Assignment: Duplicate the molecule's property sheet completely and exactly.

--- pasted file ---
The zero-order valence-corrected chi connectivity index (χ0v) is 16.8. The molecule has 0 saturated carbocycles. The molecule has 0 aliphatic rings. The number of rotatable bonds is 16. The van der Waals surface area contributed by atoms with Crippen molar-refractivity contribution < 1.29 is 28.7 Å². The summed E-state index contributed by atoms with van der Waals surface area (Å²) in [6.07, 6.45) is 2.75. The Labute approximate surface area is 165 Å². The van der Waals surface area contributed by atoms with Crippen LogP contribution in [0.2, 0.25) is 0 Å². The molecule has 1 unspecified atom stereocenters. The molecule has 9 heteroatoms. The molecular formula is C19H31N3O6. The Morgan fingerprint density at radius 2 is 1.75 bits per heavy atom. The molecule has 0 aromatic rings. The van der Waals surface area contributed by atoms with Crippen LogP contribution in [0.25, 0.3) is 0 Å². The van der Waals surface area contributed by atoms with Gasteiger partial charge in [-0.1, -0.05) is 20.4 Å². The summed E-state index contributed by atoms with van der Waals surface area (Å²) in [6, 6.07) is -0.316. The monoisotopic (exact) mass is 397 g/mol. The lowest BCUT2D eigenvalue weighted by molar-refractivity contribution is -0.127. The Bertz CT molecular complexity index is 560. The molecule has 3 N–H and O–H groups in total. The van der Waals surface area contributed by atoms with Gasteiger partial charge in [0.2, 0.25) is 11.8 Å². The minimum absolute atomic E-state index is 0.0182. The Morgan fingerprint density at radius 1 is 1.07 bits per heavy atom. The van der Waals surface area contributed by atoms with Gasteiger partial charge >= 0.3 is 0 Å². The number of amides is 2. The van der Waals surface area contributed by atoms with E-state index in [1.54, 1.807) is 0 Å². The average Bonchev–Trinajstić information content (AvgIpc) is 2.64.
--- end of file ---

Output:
The zero-order valence-corrected chi connectivity index (χ0v) is 16.8. The molecule has 0 saturated carbocycles. The molecule has 0 aliphatic rings. The number of rotatable bonds is 16. The van der Waals surface area contributed by atoms with Crippen molar-refractivity contribution < 1.29 is 28.7 Å². The summed E-state index contributed by atoms with van der Waals surface area (Å²) in [6.07, 6.45) is 2.75. The Labute approximate surface area is 165 Å². The van der Waals surface area contributed by atoms with Crippen LogP contribution in [0.2, 0.25) is 0 Å². The molecule has 1 unspecified atom stereocenters. The molecule has 9 heteroatoms. The molecular formula is C19H31N3O6. The Morgan fingerprint density at radius 2 is 1.75 bits per heavy atom. The molecule has 0 aromatic rings. The van der Waals surface area contributed by atoms with Crippen LogP contribution in [0.25, 0.3) is 0 Å². The van der Waals surface area contributed by atoms with Gasteiger partial charge in [-0.1, -0.05) is 20.4 Å². The summed E-state index contributed by atoms with van der Waals surface area (Å²) in [6, 6.07) is -0.316. The monoisotopic (exact) mass is 397 g/mol. The lowest BCUT2D eigenvalue weighted by molar-refractivity contribution is -0.127. The Bertz CT molecular complexity index is 560. The molecule has 3 N–H and O–H groups in total. The van der Waals surface area contributed by atoms with Gasteiger partial charge in [0.2, 0.25) is 11.8 Å². The minimum absolute atomic E-state index is 0.0182. The Morgan fingerprint density at radius 1 is 1.07 bits per heavy atom. The van der Waals surface area contributed by atoms with Gasteiger partial charge >= 0.3 is 0 Å². The number of amides is 2. The van der Waals surface area contributed by atoms with E-state index in [1.54, 1.807) is 0 Å². The average Bonchev–Trinajstić information content (AvgIpc) is 2.64.